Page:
INTRODUCTION Chapter One: From "Making Italians" to Envisioning Postcolonial Italy Chapter Two: Mixed-Race Relationships in the Italian Colonial and Postcolonial Imaginary...... Chapter Three: Negotiations of Interracial Identity and Citizenship in the Post-War Cinema and Beyond Chapter Four: Transatlantic Crossings: Representing Hierarchies of Whiteness in the Cinema of the Economic Miracle Chapter Five: Zumurrud in her Camera: Pier Paolo Pasolini and the Global South in Contemporary Italian Film CONCLUSION Filmography Bibliography Index
A thorough study of the portrayal of race in Italian cinema, from the silent era to the present, illuminating issues in contemporary Italian society.
Shelleen Greene is Associate Professor, Department of Art and Design, at the University of Wisconsin, Milwaukee, USA.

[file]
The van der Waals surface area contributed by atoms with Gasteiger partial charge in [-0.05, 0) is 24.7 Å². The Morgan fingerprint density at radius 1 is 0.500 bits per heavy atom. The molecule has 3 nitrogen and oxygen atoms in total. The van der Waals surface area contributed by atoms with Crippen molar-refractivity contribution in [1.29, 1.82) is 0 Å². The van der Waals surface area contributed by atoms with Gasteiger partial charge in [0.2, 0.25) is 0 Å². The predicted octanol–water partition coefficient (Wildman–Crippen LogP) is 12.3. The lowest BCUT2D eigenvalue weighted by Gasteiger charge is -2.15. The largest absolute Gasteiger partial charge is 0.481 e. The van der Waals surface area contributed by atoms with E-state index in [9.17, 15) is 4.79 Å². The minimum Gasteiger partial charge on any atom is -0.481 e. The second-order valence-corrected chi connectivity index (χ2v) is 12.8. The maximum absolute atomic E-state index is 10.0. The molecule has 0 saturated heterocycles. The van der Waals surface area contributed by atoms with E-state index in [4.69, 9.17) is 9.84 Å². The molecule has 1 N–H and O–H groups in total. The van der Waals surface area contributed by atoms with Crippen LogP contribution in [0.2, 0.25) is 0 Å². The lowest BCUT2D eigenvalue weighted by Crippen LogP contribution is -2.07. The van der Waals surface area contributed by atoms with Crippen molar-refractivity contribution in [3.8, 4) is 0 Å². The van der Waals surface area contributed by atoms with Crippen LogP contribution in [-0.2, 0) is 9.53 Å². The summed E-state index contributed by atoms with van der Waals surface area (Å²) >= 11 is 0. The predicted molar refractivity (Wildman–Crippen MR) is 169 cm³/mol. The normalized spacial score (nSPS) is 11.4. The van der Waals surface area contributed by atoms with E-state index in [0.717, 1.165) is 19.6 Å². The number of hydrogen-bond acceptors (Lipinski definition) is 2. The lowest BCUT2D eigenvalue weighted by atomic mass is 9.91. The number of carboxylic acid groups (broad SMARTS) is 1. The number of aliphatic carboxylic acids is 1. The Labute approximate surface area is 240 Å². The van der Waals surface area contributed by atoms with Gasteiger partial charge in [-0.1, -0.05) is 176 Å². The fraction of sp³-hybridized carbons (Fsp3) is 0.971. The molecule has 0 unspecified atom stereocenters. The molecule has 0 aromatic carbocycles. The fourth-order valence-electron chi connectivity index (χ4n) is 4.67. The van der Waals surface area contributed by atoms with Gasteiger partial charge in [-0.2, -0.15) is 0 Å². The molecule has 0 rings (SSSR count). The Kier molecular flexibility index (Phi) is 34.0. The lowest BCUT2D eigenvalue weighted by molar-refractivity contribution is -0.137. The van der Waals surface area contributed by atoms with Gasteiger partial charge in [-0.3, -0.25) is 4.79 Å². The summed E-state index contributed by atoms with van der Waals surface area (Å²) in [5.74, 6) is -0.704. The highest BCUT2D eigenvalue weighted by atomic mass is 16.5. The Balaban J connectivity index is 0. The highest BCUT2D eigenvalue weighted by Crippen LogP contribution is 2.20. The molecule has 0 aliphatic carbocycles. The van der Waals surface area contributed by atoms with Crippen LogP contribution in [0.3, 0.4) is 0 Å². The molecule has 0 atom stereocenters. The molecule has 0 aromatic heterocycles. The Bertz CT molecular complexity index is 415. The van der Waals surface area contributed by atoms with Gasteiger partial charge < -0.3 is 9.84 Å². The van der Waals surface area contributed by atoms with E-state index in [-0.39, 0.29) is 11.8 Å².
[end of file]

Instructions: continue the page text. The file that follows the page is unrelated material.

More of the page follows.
Equivocal Subjects is an important and innovative piece of scholarship. It offers new and much needed insight into Italian cinema and its histories of race. Equally challenging perhaps is its insistence on 'Italy as a site of African diasporic identity formation.' Greene's focus on the mixed-race subject revises the history of Italian cinema, and suggestively re-routes the contours of overly familiar geographies of racial difference. * Derek Duncan, Professor of Italian Cultural Studies, University of Bristol, UK * Greene's illuminating book draws on an impressive range of sources to explore the intersecting constructions of race and nation in Italian cinema over the course of a century. Combining historical analysis with close readings of landmark films, this persuasively argued account makes a pathbreaking contribution to Italian film studies.--Aine O'Healy, Professor of Italian and Director of the Humanities Program, Loyola Marymount University, USA Highlighting Italy's own internal racialisation of the Italian South and Italians' ascribed racial in-betweenness, Greene brilliantly highlights the contextual and precarious nature of racial identities and categorisation. She makes a compelling argument about how 'mixed-race' is a particularly unique lens through which to investigate ideologies of race and nation in Italy. -- Jacqueline Andall, Senior Lecturer in Italian Studies, University of Bath Equivocal Subjects offers many starting points of discussion to better understand Italian and mixed-Italian identities and creates a global and exhaustive overview of their depiction in visual communication. Well-written, fluid and never boring, the book underscores the author's passion and her strong emotional involvement with mixed-race issues. -- Stefano Ancilli, La Sapienza Universita di Roma * Historical Journal of Film, Radio and Television * Greene's text assumes that scholars of both Italian studies and film studies will accept the heuristics of reading Italian culture and its postcolonial inheritance through the lens and in the context of film, rather than exploring the possible problematics in such an approach. While some scholars may disagree with that assumption on the theoretical level, Greene's study nonetheless provides either school with valuable facts and analyses and is a solid groundwork for either discipline. -- Marie Orton, Truman State University * Journal of Italian Cinema and Media Studies *